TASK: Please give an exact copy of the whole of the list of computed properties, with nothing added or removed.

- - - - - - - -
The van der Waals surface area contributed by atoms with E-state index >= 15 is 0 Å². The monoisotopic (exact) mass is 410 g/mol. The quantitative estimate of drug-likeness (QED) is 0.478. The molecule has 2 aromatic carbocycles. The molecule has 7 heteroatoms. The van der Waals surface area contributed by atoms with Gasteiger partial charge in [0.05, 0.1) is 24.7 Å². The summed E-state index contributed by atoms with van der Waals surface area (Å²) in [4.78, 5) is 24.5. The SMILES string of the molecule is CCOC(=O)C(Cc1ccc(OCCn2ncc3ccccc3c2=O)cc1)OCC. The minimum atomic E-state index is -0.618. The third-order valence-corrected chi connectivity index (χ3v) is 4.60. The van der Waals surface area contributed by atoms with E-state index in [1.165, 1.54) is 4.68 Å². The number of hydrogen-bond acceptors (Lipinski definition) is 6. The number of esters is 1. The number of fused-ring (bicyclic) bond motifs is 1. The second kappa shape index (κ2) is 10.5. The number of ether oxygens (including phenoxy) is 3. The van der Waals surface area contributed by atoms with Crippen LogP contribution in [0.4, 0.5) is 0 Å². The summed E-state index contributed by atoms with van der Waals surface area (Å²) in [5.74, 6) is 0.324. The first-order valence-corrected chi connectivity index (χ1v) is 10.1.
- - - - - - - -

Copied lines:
The van der Waals surface area contributed by atoms with E-state index >= 15 is 0 Å². The monoisotopic (exact) mass is 410 g/mol. The quantitative estimate of drug-likeness (QED) is 0.478. The molecule has 2 aromatic carbocycles. The molecule has 7 heteroatoms. The van der Waals surface area contributed by atoms with Gasteiger partial charge in [0.05, 0.1) is 24.7 Å². The summed E-state index contributed by atoms with van der Waals surface area (Å²) in [4.78, 5) is 24.5. The SMILES string of the molecule is CCOC(=O)C(Cc1ccc(OCCn2ncc3ccccc3c2=O)cc1)OCC. The minimum atomic E-state index is -0.618. The third-order valence-corrected chi connectivity index (χ3v) is 4.60. The van der Waals surface area contributed by atoms with E-state index in [1.165, 1.54) is 4.68 Å². The number of hydrogen-bond acceptors (Lipinski definition) is 6. The number of esters is 1. The number of fused-ring (bicyclic) bond motifs is 1. The second kappa shape index (κ2) is 10.5. The number of ether oxygens (including phenoxy) is 3. The van der Waals surface area contributed by atoms with Crippen LogP contribution in [0.4, 0.5) is 0 Å². The summed E-state index contributed by atoms with van der Waals surface area (Å²) in [5.74, 6) is 0.324. The first-order valence-corrected chi connectivity index (χ1v) is 10.1.